Rules for Startups Raising Capital in the Midwest – Part 4: Institutional Funding/Venture Capital – Due Diligence
Note: “Rules for Startups Raising Capital in the Midwest” is a multi-part Entrepreneur Toolkit series based on Rev1 Ventures Capital Access Learning Lab We suggest you review the preceding sections: Part 1 – Basic Information on Venture Capital, Part 2 – Capital Planning Worksheet, and Part 3 – Building Your Investor List
Investing in startups is inherently risky business. Due diligence is the rigorous process venture capitalists and other investors use to identify and assess every deal’s specific risks.
Ultimately, the validations, discoveries, and, yes, surprises produced in due diligence determine whether a venture capitalist fund or investor invests in the company. Successful entrepreneurs understand that preparing for due diligence is preparing for success.
What Is Due Diligence?
Due diligence is a process by which investors verify and analyze the inner workings of a business. Their goal is to gain the best understanding possible of the business to aid in their investment decisions.
Formal due diligence often (but not always) includes a checklist of items that investors want to see and a set of questions or requests to aid in their analysis. Here is a comprehensive example from the Angel Capital Association.
However, due diligence begins well before the checklist arrives. Due diligence begins the moment a qualified investor asks the first question about your business plan. Especially in the early days of discussions and relationship building with a potential investor, due diligence can be anecdotal, information, and conversational.
The more serious an investor becomes, the more formal, documented, and detailed the due diligence requirements will be. Due diligence investigations become increasingly deeper until the investor(s) purchases equity in your company or decides to walk away from the deal.
Often, but not always, they supply a set of questions that drive their process in their investigation. You can expect requests for information covering every aspect of your business, including background checks on you and your management team.
- Financial and business models
- Human Resources
- Legal and corporate matters
- Primary research and intellectual property sources and protections
- Product development
- Sales and marketing
- Strategic Planning
Create a Data Room
Develop due diligence discipline from the beginning company. Do not wait until an investor is interested and starts asking for more information. Due diligence shouldn’t be a scramble but a mindset.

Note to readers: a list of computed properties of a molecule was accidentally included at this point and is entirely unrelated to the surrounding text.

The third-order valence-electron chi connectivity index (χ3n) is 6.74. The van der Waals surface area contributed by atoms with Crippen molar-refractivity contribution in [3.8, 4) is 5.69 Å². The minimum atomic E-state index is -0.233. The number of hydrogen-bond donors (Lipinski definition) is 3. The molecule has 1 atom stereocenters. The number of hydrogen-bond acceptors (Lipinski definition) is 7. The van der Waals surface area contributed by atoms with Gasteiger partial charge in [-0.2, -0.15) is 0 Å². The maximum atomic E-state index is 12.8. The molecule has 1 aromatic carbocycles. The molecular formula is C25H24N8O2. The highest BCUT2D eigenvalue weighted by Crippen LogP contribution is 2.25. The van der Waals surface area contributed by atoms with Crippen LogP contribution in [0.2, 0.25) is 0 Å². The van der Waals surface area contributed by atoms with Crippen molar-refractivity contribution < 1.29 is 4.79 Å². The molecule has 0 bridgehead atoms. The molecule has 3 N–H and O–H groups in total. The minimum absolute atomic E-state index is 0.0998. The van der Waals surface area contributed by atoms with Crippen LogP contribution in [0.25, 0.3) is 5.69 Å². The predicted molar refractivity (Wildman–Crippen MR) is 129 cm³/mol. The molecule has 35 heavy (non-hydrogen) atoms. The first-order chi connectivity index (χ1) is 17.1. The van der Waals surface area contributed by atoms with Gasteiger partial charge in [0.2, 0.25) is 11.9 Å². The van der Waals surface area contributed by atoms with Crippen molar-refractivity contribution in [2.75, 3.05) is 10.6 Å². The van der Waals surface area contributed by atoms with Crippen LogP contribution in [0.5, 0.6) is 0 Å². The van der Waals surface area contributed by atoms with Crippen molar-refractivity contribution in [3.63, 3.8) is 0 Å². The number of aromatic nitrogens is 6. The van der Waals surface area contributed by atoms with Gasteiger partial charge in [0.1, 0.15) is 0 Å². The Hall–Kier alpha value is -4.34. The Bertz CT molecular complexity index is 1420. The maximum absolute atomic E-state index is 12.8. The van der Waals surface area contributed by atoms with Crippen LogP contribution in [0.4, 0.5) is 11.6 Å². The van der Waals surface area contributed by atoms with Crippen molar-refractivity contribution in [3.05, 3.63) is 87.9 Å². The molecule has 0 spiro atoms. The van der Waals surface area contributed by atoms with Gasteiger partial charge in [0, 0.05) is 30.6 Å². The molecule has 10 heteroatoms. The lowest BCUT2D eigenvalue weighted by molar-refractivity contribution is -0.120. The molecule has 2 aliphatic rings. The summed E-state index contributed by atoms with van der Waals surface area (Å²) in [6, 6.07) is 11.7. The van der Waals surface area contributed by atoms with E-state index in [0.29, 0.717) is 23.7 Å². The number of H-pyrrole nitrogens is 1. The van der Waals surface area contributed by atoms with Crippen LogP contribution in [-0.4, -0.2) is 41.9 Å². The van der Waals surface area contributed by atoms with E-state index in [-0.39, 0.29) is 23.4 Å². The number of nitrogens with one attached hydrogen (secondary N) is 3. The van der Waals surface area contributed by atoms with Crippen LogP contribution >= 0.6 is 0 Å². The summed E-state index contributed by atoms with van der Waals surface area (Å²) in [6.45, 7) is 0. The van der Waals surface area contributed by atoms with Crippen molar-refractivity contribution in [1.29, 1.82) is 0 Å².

Create an online, virtual data room that provides scalable storage capacity and allows for data sharing. There are many secure, cloud-based tools available for storing and accessing company-sensitive and confidential data, from Box to Google Drive, to Vault Rooms, and more. Consider ease of use, accessibility, and cost. Take the appropriate steps to safeguard privacy and data security.
Pre-populate the data room as you build the company. You can start with your articles of incorporation and the current resumes and references for each startup team member. Every time the company signs a contract or a financial agreement—from leasing space to equipment purchases, store the documents electronically in the data room—the same for every item relating to human resources, from interview rubrics to non-disclosure agreements.
Document your investor pitch in the data room. That includes your customer pipeline, financials, strategic partnership agreements, development contracts, patent filings, and more. Individual investors will have unique requests, but you can pre-populate your data room.
- Breakdown of capital needs
- Cap table
- Employment contracts
- Examples of major contracts
- Financial model
- Formation documents
- Intellectual property
- Market/competitor analysis
- Patents, patent applications
- Pitch deck
Institutional Investors Expect You to Be Prepared
It takes time to build out a capital access plan and to prepare for due diligence. Then due diligence to closing can easily take six months once your startup becomes an active investment prospect. Don’t slow the process down by being poorly prepared.
Learn more practical tips for successful due diligence: